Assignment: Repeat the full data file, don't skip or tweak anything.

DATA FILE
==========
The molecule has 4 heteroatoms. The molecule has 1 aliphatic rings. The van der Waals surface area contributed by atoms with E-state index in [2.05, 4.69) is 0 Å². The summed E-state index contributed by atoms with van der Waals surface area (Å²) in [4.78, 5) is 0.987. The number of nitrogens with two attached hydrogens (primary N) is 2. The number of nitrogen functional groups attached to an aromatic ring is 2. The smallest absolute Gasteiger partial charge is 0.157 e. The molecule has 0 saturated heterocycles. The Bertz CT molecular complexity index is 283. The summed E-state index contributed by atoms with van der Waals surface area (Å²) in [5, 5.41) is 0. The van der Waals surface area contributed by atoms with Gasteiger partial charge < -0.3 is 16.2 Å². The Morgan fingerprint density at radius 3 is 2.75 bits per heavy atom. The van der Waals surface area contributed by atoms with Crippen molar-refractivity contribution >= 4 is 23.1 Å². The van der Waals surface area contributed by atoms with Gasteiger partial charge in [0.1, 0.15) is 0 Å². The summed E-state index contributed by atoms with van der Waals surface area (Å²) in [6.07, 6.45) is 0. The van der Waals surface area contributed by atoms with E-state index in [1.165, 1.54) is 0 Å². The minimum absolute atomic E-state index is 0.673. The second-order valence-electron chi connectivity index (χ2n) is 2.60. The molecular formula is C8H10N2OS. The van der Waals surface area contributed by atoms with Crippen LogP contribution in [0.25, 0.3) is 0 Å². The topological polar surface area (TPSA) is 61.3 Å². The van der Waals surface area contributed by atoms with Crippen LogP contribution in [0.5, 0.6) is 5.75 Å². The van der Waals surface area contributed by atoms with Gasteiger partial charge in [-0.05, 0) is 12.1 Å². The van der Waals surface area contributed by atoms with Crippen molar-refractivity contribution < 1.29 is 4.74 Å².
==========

The molecule has 4 heteroatoms. The molecule has 1 aliphatic rings. The van der Waals surface area contributed by atoms with E-state index in [2.05, 4.69) is 0 Å². The summed E-state index contributed by atoms with van der Waals surface area (Å²) in [4.78, 5) is 0.987. The number of nitrogens with two attached hydrogens (primary N) is 2. The number of nitrogen functional groups attached to an aromatic ring is 2. The smallest absolute Gasteiger partial charge is 0.157 e. The molecule has 0 saturated heterocycles. The Bertz CT molecular complexity index is 283. The summed E-state index contributed by atoms with van der Waals surface area (Å²) in [5, 5.41) is 0. The van der Waals surface area contributed by atoms with Gasteiger partial charge < -0.3 is 16.2 Å². The Morgan fingerprint density at radius 3 is 2.75 bits per heavy atom. The van der Waals surface area contributed by atoms with Crippen molar-refractivity contribution >= 4 is 23.1 Å². The van der Waals surface area contributed by atoms with Gasteiger partial charge in [0.1, 0.15) is 0 Å². The summed E-state index contributed by atoms with van der Waals surface area (Å²) in [6.07, 6.45) is 0. The van der Waals surface area contributed by atoms with E-state index in [1.165, 1.54) is 0 Å². The minimum absolute atomic E-state index is 0.673. The second-order valence-electron chi connectivity index (χ2n) is 2.60. The molecular formula is C8H10N2OS. The van der Waals surface area contributed by atoms with Crippen LogP contribution in [0.25, 0.3) is 0 Å². The topological polar surface area (TPSA) is 61.3 Å². The van der Waals surface area contributed by atoms with Crippen LogP contribution in [0.5, 0.6) is 5.75 Å². The van der Waals surface area contributed by atoms with Gasteiger partial charge in [-0.05, 0) is 12.1 Å². The van der Waals surface area contributed by atoms with Crippen molar-refractivity contribution < 1.29 is 4.74 Å².